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College of Engineering
Department of Civil & Environmental Engineering
CENTER FOR APPLIED COASTAL RESEARCH
DIRECTOR'S MESSAGE
It has been another active hurricane season with Dorian pounding the Bahamas and then pummeling the southeast coast of the United States. Many other named storms occurred with even “mild” events wreaking havoc on the coast. The Texas coast received a torrent of rain from Imelda, a tropical storm, that wasn’t covered much in the national media.

Recent and to be conducted research will address the effect extreme events have on the natural and built environment along the coast as well as the effect on human well-being. A new two-year pilot program: Nearshore Extreme Events Reconnaissance (NEER) has commenced recently. The aim is to coordinate interdisciplinary teams that conduct rapid recon of storm events on coasts and provide logistical and data support where necessary. Additionally, the DuneX project is underway with pilot experiments being conducted at Duck, NC and other areas along the Outer Banks. DuneX will bring together a variety of researchers to study storm impacts on shorelines with specific emphasis on dune erosion; although certainly not limited to that aspect. Researchers from CACR are involved in these projects.

Closer to Delaware, CACR researchers are studying processes in Bombay Hook National Wildlife Refuge and the response of a beach nourishment north of Indian River Inlet, among a variety of other projects that can be viewed on the main coastal web page (coastal.udel.edu) and individual CACR faculty web pages.

The 2019 newsletter contains articles related to the rejuvenation of the coastal engineering laboratory,  a research update on a Master’s thesis project, a research update on a PhD thesis project, a recap of the CACR-sponsored Two-Phase Modeling for Sediment Dynamics and Geophysical Flows (THESIS) Symposium, a graduate student spotlight, an undergraduate student spotlight, awards received by CACR personnel, and a welcome to the new graduate students, visitors and post-docs of fall 2019.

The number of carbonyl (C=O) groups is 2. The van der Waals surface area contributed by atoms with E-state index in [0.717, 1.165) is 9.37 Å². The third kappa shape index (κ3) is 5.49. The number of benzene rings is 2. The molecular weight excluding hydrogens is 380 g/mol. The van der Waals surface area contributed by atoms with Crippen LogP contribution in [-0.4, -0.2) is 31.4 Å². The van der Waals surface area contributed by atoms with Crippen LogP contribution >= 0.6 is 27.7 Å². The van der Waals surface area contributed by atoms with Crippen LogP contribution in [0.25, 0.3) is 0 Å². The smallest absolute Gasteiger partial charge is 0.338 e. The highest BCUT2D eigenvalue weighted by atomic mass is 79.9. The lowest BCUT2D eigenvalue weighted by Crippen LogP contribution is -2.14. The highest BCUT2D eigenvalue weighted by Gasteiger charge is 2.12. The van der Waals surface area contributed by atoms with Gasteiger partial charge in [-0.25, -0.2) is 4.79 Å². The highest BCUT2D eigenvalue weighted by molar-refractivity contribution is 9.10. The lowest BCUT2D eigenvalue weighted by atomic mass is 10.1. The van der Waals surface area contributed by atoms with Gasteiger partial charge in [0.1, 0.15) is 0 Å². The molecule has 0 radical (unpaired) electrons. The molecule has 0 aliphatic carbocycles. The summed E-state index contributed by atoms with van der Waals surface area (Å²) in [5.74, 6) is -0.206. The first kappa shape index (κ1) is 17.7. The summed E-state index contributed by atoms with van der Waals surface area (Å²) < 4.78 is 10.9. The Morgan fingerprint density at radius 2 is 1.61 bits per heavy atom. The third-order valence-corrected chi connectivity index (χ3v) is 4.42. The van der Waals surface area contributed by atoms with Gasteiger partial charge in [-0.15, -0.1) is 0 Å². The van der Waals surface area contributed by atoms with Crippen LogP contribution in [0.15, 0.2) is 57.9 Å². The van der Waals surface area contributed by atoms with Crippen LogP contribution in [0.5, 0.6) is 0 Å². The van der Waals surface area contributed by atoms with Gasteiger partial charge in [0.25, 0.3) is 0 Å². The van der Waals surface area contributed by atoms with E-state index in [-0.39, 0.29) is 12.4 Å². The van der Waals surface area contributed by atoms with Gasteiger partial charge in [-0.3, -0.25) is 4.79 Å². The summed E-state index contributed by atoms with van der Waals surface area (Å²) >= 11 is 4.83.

FEATURES
Making Waves
With demand for coastal engineers rising, UD professor brings the coast to classrooms.
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PROJECTS
IN SITU HYDRODYNAMIC AND MORPHODYNAMIC MEASUREMENT DURING EXTREME STORM EVENTS
Stanford J. Borrell and Jack A. Puleo (excerpted from Shore and Beach)
READ MORE
PREDICTING NEARSHORE SANDBAR MIGRATION USING XBEACH
By Tian-Jian Hsu and Dr. Tian-jian Hsu (CACR professor)
Our ability to predict beach profile evolution from before to after the storm is of the greatest concerns in coastal management.
READ MORE
CONFERENCES & WORKSHOPS
THESIS CONFERENCE RECAP
The 4th symposium on two-phase modeling for sediment dynamics in geophysical flows was held in Newark, Delaware from September 17-19, 2019. 
READ MORE
BEST STUDENT PRESENTATION
Congratulations to Maro Pontiki for winning the Best Student Presentation Award at the PORTS ’19 Conference held in Pittsburgh, PA in September 2019.
READ MORE
STUDENT SPOTLIGHT
UNDERGRADUATE: JAMES HOLYOKE
James Holyoke "knew I wanted to grow up and work with water since the first time I can recall being at the beach."
READ MORE
GRADUATE: MITHUN DEB
Mithun Deb chose to study at the CACR at UD because it is one of the oldest coastal engineering labs in the nation.
READ MORE
CENTER NEWS
NEW GRADUATE STUDENTS AND VISITORS
The Center for Applied Coastal Research would like to welcome visitors and new graduate students starting in the 2019 academic year
READ MORE
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